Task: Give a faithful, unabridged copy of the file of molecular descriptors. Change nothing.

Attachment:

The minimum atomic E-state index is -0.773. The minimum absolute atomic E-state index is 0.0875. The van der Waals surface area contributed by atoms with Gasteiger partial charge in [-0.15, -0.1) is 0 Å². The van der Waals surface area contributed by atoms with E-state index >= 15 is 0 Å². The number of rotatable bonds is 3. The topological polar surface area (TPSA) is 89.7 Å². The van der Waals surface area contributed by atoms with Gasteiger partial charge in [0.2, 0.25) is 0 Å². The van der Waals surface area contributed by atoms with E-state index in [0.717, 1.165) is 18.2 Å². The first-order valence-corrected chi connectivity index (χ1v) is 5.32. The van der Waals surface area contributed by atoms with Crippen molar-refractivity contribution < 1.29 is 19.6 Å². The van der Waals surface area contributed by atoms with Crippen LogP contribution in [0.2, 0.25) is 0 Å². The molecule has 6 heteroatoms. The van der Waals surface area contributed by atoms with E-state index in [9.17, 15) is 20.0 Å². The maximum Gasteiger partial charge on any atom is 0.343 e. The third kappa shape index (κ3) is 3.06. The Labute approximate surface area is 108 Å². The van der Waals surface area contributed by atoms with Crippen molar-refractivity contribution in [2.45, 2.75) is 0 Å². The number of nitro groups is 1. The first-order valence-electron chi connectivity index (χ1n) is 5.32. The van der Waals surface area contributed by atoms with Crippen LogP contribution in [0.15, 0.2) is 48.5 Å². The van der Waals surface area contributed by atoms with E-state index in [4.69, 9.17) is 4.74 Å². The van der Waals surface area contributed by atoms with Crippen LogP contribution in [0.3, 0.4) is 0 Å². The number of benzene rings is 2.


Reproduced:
The minimum atomic E-state index is -0.773. The minimum absolute atomic E-state index is 0.0875. The van der Waals surface area contributed by atoms with Gasteiger partial charge in [-0.15, -0.1) is 0 Å². The van der Waals surface area contributed by atoms with E-state index >= 15 is 0 Å². The number of rotatable bonds is 3. The topological polar surface area (TPSA) is 89.7 Å². The van der Waals surface area contributed by atoms with Gasteiger partial charge in [0.2, 0.25) is 0 Å². The van der Waals surface area contributed by atoms with E-state index in [0.717, 1.165) is 18.2 Å². The first-order valence-corrected chi connectivity index (χ1v) is 5.32. The van der Waals surface area contributed by atoms with Crippen molar-refractivity contribution < 1.29 is 19.6 Å². The van der Waals surface area contributed by atoms with Crippen LogP contribution in [0.2, 0.25) is 0 Å². The molecule has 6 heteroatoms. The van der Waals surface area contributed by atoms with E-state index in [9.17, 15) is 20.0 Å². The maximum Gasteiger partial charge on any atom is 0.343 e. The third kappa shape index (κ3) is 3.06. The Labute approximate surface area is 108 Å². The van der Waals surface area contributed by atoms with Crippen molar-refractivity contribution in [2.45, 2.75) is 0 Å². The number of nitro groups is 1. The first-order valence-electron chi connectivity index (χ1n) is 5.32. The van der Waals surface area contributed by atoms with Crippen LogP contribution in [0.15, 0.2) is 48.5 Å². The van der Waals surface area contributed by atoms with E-state index in [4.69, 9.17) is 4.74 Å². The van der Waals surface area contributed by atoms with Crippen LogP contribution in [0.3, 0.4) is 0 Å². The number of benzene rings is 2.